Ford was originally named ‘Ford Hermann Hueffer’. His father was the German émigré Wagnerian and music critic of the Times, Francis Hueffer; his mother, Catherine, was the daughter of Pre-Raphaelite painter Ford Madox Brown. But after the First World War Ford changed his name to ‘Ford Madox Ford’. He was born in Merton, and brought up in Hammersmith. But in 1894 he eloped with his childhood sweetheart Elsie Martindale, and they moved to the Romney Marsh, where Ford lived until they gradually separated from 1907-09.
Their first house in Kent was called Blomfield Villa, in Bonnington, by a spot called ‘Hog Turd Green’, and was the first of Ford’s many houses to have little in the way of sanitation: there were no drains, and the drinking water had to be brought from a mile away. It was damp, because built over a stream. There was a well nearby into which Ford would lower their boots on a string to clean them, drying them afterwards in front of a fire. The Hueffers were in Bonnington from 1894. The house was later named ‘Fir Trees Villa’, and is just off the B2067, on the road between Priory Wood and Park Wood.
In The Heart of the Country (1906) and later in Return to Yesterday (1931) Ford wrote about the peasant men and women they befriended in Bonnington: Meary Walker and Meary Spratt, ‘Ragged Ass Wilson’, and the village idiot Shaking Ben, who was said to have been ‘ruined’ by the ‘bad gels or Rye’.
In 1896 they moved to the Pent, a red-brick and tiled farmhouse on the Pilgrim’s Way near Postling. It was only a couple of miles from Sandling Junction. The Pent was to be their home for two years. But Elsie found it depressing, and in 1898 they moved to Limpsfield (in Surrey) to be near their friends Edward and Constance Garnett. Ford was introduced to Joseph Conrad that year by Garnett. Conrad was looking for a collaborator. Ford had drafted a novel about an Englishman tried for piracy in the 1820s. Conrad’s knowledge of the sea made him the ideal person to help knock it into shape. They worked closely together over a decade, and eventually published three books together.
With his characteristic generosity to other writers and artists, Ford immediately handed over the Pent to the Conrads – though it was effectively his second home until the Conrads left in 1907. Ford and Elsie moved back to Kent to be nearby, taking a house called Stocks Hill, a coast guard’s cottage perched under Aldington Knoll (Aldington being the next village to Bonnington). Ford grandly renamed the house as ‘Stock’s Hall’. But it was primitive, and too small for a couple who now had two daughters. The house is no longer standing.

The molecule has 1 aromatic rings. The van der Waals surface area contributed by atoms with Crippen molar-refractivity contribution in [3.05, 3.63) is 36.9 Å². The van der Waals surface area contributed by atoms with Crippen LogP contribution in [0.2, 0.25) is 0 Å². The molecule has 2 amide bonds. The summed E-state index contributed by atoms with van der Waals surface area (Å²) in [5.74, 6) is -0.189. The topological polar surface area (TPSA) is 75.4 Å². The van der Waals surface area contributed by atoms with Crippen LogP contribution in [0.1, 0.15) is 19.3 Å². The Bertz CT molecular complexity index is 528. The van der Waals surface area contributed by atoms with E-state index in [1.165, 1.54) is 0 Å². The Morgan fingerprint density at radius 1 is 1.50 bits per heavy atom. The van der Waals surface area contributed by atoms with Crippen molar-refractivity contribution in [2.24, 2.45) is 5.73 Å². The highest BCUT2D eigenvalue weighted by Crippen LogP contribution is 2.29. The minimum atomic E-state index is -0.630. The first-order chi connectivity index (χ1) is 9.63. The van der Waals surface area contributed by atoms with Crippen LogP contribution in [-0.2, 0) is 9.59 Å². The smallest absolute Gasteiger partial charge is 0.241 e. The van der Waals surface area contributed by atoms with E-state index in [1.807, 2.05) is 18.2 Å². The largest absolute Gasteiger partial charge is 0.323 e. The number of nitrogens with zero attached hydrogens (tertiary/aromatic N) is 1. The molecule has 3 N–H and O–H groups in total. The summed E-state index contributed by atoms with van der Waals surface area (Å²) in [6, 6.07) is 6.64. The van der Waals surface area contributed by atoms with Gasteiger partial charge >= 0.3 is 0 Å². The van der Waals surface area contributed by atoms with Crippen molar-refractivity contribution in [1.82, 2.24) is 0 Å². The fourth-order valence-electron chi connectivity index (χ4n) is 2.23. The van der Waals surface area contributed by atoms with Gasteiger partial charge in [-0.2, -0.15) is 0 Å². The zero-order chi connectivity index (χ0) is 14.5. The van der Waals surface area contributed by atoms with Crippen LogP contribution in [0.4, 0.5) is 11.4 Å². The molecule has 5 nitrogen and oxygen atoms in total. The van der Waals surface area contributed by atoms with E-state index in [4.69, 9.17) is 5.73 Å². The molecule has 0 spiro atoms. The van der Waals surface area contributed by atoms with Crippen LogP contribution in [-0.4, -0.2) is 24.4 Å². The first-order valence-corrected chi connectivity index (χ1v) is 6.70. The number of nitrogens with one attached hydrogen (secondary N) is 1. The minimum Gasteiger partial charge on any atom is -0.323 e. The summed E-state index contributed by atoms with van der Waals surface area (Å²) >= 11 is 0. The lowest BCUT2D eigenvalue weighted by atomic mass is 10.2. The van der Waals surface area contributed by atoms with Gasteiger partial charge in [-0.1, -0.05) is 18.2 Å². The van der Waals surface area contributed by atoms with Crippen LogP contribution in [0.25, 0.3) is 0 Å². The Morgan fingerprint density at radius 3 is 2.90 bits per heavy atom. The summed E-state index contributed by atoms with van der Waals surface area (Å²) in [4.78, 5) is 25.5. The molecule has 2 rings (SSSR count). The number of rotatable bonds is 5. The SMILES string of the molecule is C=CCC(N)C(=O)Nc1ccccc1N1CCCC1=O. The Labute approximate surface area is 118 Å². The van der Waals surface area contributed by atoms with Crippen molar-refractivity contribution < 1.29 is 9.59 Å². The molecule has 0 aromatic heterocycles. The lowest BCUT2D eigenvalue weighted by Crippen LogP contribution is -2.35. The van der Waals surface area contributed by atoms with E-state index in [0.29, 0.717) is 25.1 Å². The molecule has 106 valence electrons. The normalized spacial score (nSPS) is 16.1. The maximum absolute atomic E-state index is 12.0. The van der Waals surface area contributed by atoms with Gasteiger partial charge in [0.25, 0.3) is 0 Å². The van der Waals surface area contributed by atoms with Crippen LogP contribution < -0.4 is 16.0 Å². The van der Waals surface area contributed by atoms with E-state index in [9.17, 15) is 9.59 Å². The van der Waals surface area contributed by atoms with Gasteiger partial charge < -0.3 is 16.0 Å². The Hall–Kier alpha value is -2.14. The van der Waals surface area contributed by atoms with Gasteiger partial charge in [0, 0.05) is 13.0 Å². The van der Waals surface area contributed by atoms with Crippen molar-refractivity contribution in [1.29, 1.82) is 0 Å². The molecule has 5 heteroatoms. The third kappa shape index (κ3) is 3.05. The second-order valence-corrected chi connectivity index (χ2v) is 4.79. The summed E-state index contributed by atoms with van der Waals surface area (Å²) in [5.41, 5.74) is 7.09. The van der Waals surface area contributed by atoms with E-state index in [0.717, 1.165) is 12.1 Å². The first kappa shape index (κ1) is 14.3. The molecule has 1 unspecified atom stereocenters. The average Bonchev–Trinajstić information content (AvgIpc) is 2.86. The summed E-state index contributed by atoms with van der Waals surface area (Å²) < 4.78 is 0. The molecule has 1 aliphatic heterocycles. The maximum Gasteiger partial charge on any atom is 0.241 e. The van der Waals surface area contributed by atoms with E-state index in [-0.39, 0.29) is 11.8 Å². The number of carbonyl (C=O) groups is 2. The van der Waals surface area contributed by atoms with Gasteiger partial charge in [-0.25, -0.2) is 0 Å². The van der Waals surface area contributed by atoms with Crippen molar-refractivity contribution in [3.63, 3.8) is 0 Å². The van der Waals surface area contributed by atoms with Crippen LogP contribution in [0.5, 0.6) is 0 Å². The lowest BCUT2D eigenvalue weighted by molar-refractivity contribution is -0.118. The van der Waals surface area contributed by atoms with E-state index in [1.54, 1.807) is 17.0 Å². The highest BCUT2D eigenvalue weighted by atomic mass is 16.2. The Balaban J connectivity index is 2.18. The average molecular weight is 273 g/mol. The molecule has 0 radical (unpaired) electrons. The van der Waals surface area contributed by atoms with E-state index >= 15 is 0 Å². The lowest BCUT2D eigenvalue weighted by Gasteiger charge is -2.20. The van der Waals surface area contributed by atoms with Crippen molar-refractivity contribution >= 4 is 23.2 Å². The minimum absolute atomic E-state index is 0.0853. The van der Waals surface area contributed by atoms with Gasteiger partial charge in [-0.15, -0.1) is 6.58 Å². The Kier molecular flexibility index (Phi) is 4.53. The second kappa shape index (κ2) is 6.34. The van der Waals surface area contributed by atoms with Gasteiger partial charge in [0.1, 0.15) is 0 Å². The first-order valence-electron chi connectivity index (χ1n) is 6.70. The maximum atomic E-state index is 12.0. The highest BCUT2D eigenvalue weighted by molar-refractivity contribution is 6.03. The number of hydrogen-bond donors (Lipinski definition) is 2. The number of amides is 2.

By now the Hueffers had been forgiven by Elsie’s parents. Dr Martindale, a celebrated London pharmacologist, was also Mayor of Winchelsea, in Sussex, where they had a second home. The Martindales bought a house in Winchelsea for Ford and Elsie, ‘The Bungalow’, despite its name, a charming two-storey clapboard, shuttered house, which Ford said had been built in 1782 for General Prescott, the first Governor-General of Canada. The house is on Friars Road, Winchelsea, East Sussex, TN36.
Ford befriended a group of extraordinary writers in the area, whom he was the first to designate as Impressionists in literature: not just Conrad, but also Henry James, living in Rye, and his fellow American Stephen Crane, at Brede. H. G. Wells, living at Sandgate, became another close friend. Ford wrote much about the area. His huge, playful topographical book The Cinque Ports came out in 1900. But he would continue to write about it not only in his many volumes of reminiscence – including his superb memoir Joseph Conrad: A Personal Remembrance (1924), but also in his fiction: mostly notably in Parade’s End (1924-28), his sequence of four novels covering the years before, during and after the First World War. The first novel, Some Do Not . . ., includes magical evocations of the Kent and Sussex countryside in which the hero and heroine meet, argue, and fall in love:
‘They had just run into a bank of solid fog that seemed to encounter them with a soft, ubiquitous blow. It was blinding; it was deadening to sounds; it was in a sense mournful; but it was happy, too, in its romantic unusualness. They couldn’t see the gleam of the lamps; they could hardly hear the step of the horse; the horse had fallen at once to a walk. They agreed that neither of them could be responsible for losing the way; in the circumstances that was impossible. Fortunately the horse would take them somewhere; it had belonged to a local higgler: a man that used the roads buying poultry for re-sale. . . . They agreed that they had no responsibilities; and after that went on for unmeasured hours in silence; the mist growing, but very, very gradually, more luminous. . . . Once or twice, at a rise in the road, they saw again the stars and the moon, but mistily. On the fourth occasion they had emerged into the silver lake; like mermen rising to the surface of a tropical sea. . . .’1
You can hear Professor Max Saunders talking about Ford Madox Ford on the Kent Maps Online YouTube channel: Coastal Landscapes in Ford Madox Ford and Alfred Cohen
Ford, Some Do Not . . ., ed. Max Saunders (Manchester: Carcanet, 2010), 170-71. ↩